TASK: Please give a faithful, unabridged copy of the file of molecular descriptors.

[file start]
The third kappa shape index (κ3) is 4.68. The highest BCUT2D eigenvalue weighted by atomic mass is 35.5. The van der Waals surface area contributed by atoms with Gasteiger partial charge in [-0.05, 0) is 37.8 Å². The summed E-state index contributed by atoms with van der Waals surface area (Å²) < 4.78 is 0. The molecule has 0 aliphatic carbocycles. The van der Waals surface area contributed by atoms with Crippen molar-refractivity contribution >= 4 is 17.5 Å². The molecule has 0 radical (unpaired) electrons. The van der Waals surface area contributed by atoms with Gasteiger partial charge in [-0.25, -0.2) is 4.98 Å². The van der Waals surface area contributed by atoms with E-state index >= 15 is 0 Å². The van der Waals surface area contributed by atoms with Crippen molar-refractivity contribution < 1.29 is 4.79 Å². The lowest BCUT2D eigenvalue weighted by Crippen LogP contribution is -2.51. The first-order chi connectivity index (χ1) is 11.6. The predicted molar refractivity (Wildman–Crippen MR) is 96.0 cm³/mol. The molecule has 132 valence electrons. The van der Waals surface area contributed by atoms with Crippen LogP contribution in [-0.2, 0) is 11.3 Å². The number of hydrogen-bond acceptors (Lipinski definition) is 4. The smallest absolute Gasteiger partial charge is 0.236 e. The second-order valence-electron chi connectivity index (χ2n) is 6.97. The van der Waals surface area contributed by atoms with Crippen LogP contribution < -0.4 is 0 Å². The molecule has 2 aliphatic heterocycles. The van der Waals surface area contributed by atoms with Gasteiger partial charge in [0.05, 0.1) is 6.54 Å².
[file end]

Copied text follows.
The third kappa shape index (κ3) is 4.68. The highest BCUT2D eigenvalue weighted by atomic mass is 35.5. The van der Waals surface area contributed by atoms with Gasteiger partial charge in [-0.05, 0) is 37.8 Å². The summed E-state index contributed by atoms with van der Waals surface area (Å²) < 4.78 is 0. The molecule has 0 aliphatic carbocycles. The van der Waals surface area contributed by atoms with Crippen molar-refractivity contribution >= 4 is 17.5 Å². The molecule has 0 radical (unpaired) electrons. The van der Waals surface area contributed by atoms with Gasteiger partial charge in [-0.25, -0.2) is 4.98 Å². The van der Waals surface area contributed by atoms with E-state index >= 15 is 0 Å². The van der Waals surface area contributed by atoms with Crippen molar-refractivity contribution < 1.29 is 4.79 Å². The lowest BCUT2D eigenvalue weighted by Crippen LogP contribution is -2.51. The first-order chi connectivity index (χ1) is 11.6. The predicted molar refractivity (Wildman–Crippen MR) is 96.0 cm³/mol. The molecule has 132 valence electrons. The van der Waals surface area contributed by atoms with Crippen LogP contribution in [-0.2, 0) is 11.3 Å². The number of hydrogen-bond acceptors (Lipinski definition) is 4. The smallest absolute Gasteiger partial charge is 0.236 e. The second-order valence-electron chi connectivity index (χ2n) is 6.97. The van der Waals surface area contributed by atoms with Crippen LogP contribution < -0.4 is 0 Å². The molecule has 2 aliphatic heterocycles. The van der Waals surface area contributed by atoms with Gasteiger partial charge in [0.05, 0.1) is 6.54 Å².